VA Medical Cannabis Patient cites program’s Limitations

Virginia’s medical cannabis patients are now seeing more places where they can purchase their product. But a longtime patient says the program still has its share of roadblocks. Becoming a registered patient requires a card from Virginia’s Board of Pharmacy to buy products from one the state’s four dispensaries. And it takes a doctor’s recommendation to get that card, which needs to be renewed annually. Tamara Netzel lives in Virginia Beach, and now gets her cannabis products from Portsmouth-based Columbia … Continue reading “VA Medical Cannabis Patient cites program’s Limitations”

Virginia’s medical cannabis patients are now seeing more places where they can purchase their product. But a longtime patient says the program still has its share of roadblocks.

Becoming a registered patient requires a card from Virginia’s Board of Pharmacy to buy products from one the state’s four dispensaries. And it takes a doctor’s recommendation to get that card, which needs to be renewed annually.

Tamara Netzel lives in Virginia Beach, and now gets her cannabis products from Portsmouth-based Columbia Care. A patient since 2018, has multiple sclerosis. She says many Virginia physicians still aren’t allowed to approve cannabis.

“I just went to an arthritis specialist at Sentara. I said, I’m a medical cannabis patient. He said ‘oh that’s great, that’s the safest way you can go!’ I said, ‘I need to renew, can you recommend?’ He said ‘No, no… my hospital won’t let me.”

Lately, Netzel has had to rely on telehealth appointments, but that likely means not getting the same doctor twice.

“I don’t know that doctor. They don’t know me. Yes, I can get my card that way, and my $200 to $250 and get my card, but how personal is that? I’d like to have some guidance.”

Netzel is also frustrated with the state Board of Pharmacy. She says the agency is understaffed, and their website isn’t user friendly.

Democratic Virginia Delegate Dawn Adams can relate to some of that frustration. She’s a nurse practitioner and deals with alternative pain management.

“I believe cannabis can be utilized as a medicine, and needs to be done so responsibility. I believe that clinicians need to be educated about medical cannabis, and I believe if there was a better understanding, we’d have more products available, with more product consistency.”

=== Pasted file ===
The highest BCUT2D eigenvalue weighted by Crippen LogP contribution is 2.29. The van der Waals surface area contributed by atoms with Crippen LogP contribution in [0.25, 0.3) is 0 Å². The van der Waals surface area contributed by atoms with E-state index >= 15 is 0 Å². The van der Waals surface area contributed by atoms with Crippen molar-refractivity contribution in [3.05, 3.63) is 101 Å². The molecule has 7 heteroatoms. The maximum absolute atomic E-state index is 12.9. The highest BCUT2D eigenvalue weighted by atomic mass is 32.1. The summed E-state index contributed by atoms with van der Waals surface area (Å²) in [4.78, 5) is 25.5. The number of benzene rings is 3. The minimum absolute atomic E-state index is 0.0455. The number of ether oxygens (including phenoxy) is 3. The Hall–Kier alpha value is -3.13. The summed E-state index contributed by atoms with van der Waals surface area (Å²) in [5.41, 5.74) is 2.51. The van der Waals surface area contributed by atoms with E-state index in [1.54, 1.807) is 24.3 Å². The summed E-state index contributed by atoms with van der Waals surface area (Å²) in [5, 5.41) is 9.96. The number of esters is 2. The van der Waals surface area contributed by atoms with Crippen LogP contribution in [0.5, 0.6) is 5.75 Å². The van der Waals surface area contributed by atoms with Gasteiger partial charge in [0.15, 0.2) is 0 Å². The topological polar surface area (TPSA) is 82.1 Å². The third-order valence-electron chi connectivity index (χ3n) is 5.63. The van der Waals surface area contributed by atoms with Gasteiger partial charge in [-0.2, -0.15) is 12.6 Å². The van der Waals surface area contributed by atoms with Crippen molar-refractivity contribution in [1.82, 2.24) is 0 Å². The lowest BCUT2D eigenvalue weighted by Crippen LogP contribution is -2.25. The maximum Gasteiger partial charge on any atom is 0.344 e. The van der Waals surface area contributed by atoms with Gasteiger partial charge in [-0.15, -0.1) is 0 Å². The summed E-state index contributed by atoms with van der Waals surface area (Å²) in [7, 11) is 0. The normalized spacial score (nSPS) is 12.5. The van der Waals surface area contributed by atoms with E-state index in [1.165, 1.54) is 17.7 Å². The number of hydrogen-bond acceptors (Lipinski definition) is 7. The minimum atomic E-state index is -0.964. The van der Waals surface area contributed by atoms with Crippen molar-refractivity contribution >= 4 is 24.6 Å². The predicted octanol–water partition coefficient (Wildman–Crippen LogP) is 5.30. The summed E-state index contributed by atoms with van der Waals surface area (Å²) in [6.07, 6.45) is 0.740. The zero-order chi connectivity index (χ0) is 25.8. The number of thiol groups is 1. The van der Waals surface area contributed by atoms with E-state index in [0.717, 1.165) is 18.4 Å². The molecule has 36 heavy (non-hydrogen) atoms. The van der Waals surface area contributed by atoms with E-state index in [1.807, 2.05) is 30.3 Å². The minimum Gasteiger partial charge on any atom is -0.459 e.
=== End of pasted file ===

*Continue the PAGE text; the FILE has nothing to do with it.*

But Adams says shouldn’t be the role of the General Assembly to ‘hyper-regulate’ the industry.  She agrees with Netzel that advocacy groups like Virginia NORML are helpful in guiding patients. 

“But it is also incumbent on members of the health care community, who do have an interest in this, to try to educate their peers, as well as patients.”

Despite the increasing number of options, the cost of cannabis can still be high. Netzel says getting her edibles, vape pens, and other cannabis products runs roughly 600 to 700 dollars with each monthly visit.  She also says there’s a bit of experimentation involved with finding the right product to treat qualifying conditions.

“It takes journaling.  Once you take a medication, you write down ‘what are the effects?’ And I had found (my medication) – this one I can take during the daytime, this one I can take during the nighttime. I thought I had my plan. It was wonderful.  Then I go back to the dispensary (and they said) ‘we don’t have that one anymore.”

A retired teacher, Netzel says it’s hard for many to afford medical cannabis, and she knows many patients who are still buying it on the street.

Virginia’s other 3 dispensaries include Abingdon-based Dharma Pharmaceuticals, which recently announced its products would also be sold at RISE, a new location in Salem. The others are gLeaf Dispensary in Richmond and Beyond Hello in Manassas.

Netzel has also maintains a website called Cruel Consquences, dealing with this year’s legalization of recreational marijuana by the Virginia General Assembly.

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